“The Problem is the Solution to Your Evolution”–Ini Anana

Whenever we find ourselves unable to embrace our circumstances or struggles, we must ask ourselves “what am I resisting?” Consider the personal skill or trait you are avoiding or not embodying in your resistance to the situation. Are people taking advantage of you so you can learn to speak up for yourself? Are your interactions with your children or family strained in order to teach you the compassion that you are also lacking towards yourself? Were you humiliated to force you to stop caring about what others think? Your resistance to this particular quality is also essentially fighting/resisting yourself and limits your capacity to be good to yourself. Without developing this aspect of our character, we are choosing to impact/cater to the actions/opinion of others at our expense. If you live the rest of your life without nurturing this all important trait, you’ll never be good to yourself and subsequently will never be happier, more fulfilled or empowered than you are right now.

Expecting others or life to be perfect simply because we lack the courage to be good to ourselves will keep us stuck and living below our potential FOREVER. I’ve been given a new inspiration to develop a self-compassion workshop and would you believe that I’ve been experiencing the very situations that require me to be compassionate to myself instead of worrying about the perceptions of others. In the past however, I would have chosen to be distressed and pondered why life didn’t love me enough to make everything easier and perfect 🤷🏾‍♀️. Rather, I said “how’s this a good thing for my goals”? The reflection revealed that I may have taken the basics of self compassion for granted due to my committed spiritual growth, thus my current experiences is taking me through the “practical” and elementary knowledge to incorporate into my teachings. This approach opened my awareness beyond the immediate predicament, raised my vibration and propelled me into taking aligned actions. When you consider how your challenges are beneficial, it gives you a sense of control over them. Have the courage to ask the questions that will move you forward because your progress can’t occur against your willingness.

You are courageous and powerful, lean into your truth and potential.

Love in Action: Lessons From Our First Craft Sale.

When I began to write about our family’s first craft sale experience this past weekend, it didn’t take long for the principles of love to emerge and this revelation gave me the idea to start a new series of blog entries that explore my views about love during our everyday moments. I hope to use these stories to highlight the fact that love impacts every component of life and discuss the endless opportunities where we can utilize our ability to love to improve ourselves and circumstances. To summarize my definition of love, I believe that we could all probably agree that love can be described as an exchange because we ‘seem’ to  feel and show it. If love is intangible and can also be exchanged, then I also agree that love is energy. Extrapolating from the scientific premise of energy, I assert that love is our ability to overpower the force of negativity/ego in every interaction.  Similarly, if we accept that our main goal in life is to be happy then we can also assume that our true self enables us to satisfy this purpose, while the ego opposes it. We experience unhappiness due to our unmet expectation of perfection. Therefore, it is our ego that demands perfection of ourselves, others and our circumstances and becomes unhappy when this does not manifest. Subsequently, ‘choices that stem from the defeated ego’ becomes the force that opposes our ability to love.  As I recount the events and lessons from our recent craft sale, I hope it leaves you more convinced that love doesn’t occur only between lovers or those you care about but there’s an opportunity to embrace the energy of love  in every aspect of how we live.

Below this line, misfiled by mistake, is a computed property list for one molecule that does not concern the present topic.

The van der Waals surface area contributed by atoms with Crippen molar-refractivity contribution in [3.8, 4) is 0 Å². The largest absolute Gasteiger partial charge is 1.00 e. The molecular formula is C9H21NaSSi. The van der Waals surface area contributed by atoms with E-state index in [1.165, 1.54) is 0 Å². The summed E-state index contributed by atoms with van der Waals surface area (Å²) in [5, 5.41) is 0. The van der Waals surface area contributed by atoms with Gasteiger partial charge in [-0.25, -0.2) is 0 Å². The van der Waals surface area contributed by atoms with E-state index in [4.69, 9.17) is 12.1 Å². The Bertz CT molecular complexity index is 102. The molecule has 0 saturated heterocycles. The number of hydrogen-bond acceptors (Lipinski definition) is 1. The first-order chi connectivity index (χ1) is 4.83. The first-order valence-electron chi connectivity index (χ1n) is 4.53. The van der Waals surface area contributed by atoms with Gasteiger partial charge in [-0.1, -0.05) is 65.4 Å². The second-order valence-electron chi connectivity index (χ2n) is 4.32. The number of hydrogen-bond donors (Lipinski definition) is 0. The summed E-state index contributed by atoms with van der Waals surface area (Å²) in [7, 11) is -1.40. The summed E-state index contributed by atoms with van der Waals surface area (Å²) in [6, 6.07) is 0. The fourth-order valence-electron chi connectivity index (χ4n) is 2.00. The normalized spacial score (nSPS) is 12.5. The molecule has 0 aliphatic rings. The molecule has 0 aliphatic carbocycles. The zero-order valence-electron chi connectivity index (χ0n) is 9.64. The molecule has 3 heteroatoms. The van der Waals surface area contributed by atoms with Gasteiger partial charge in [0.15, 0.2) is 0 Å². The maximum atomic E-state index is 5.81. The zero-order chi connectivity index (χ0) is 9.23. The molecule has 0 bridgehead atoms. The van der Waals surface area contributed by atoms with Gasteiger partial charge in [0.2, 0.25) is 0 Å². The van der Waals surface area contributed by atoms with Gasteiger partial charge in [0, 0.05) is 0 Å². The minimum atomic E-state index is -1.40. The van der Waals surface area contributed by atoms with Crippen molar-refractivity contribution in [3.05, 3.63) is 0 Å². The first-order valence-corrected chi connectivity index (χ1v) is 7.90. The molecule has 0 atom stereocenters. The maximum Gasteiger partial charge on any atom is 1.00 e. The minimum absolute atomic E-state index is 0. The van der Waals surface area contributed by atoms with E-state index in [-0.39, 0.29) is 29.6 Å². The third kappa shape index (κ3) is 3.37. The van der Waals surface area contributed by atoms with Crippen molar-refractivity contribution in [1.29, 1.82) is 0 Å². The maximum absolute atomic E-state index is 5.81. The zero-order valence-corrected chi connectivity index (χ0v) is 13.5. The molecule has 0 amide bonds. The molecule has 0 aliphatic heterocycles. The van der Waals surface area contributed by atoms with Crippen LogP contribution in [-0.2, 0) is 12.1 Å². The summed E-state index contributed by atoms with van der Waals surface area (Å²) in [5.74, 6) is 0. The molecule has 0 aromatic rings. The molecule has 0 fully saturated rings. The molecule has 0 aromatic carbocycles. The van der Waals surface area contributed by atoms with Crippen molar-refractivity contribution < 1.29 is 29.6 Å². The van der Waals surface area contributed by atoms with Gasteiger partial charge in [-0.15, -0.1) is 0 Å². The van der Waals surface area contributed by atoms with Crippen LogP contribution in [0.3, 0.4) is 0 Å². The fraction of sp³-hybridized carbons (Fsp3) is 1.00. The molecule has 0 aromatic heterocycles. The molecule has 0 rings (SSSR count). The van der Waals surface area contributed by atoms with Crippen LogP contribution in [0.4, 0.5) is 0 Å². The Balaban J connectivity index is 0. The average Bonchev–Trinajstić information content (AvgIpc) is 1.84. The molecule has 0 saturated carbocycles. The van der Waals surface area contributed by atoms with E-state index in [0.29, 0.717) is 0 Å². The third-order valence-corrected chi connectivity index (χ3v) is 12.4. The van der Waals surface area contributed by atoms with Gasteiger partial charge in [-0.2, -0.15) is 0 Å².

Breaking new ground in the craft world.

A couple months ago, my husband began making larger sized scrabble tiles, adding a new element to his hand crafted reclaimed pallet wood artwork. He quickly generated multiple sales from Kijiji and it was through his advertising that he was solicited to participate in a school’s fundraiser craft sale. We immediately decided that this was a great opportunity to showcase his artwork since he planned on participating in markets and trade shows soon. We had high hopes that this novel décor item would be a hit with craft sale goers. He went to work preparing his inventory and it unfolded into a family affair, with his parents cutting/sanding the wooden tiles in their shop at their country home, my husband drawing/stenciling the pieces, I waxed his finished product and one of our daughters refined the flaws with a fine point pen. We worked so hard that both my husband and I came down with a terrible head cold the day before the sale, but the show had to go on. We got up early that Saturday morning and with our sweet Fraya in tow, we were off to the big event. We quickly discovered that one must arrive earlier than early to get the first pick at the premium tables near the entrance, we selected the best from what tables remained and it didn’t take long before we were set up and ready to sell. And with baited breath we waited and waited and waited some more. Our first sale came a couple hours later, which felt quite anticlimactic amidst our growing disappointment. Though we were both thinking it, my husband was first to express his discontent about the minimal sales considering the tremendous amount effort he invested in preparing the inventory. There we were, with our long faces and innocent Fraya oblivious of our deflated spirit, we were still holding on to hopes that maybe we would lure in buyers with her sweet smiles, squeals and giggles. We tried adjusting our pitch and became more vocal with every passer by, greeting them more passionately, but all that was to no avail. And when the sense of discouragement settled in deep enough for me to feel unhappy, I recognized that this was an opportunity to consciously apply the principles of love.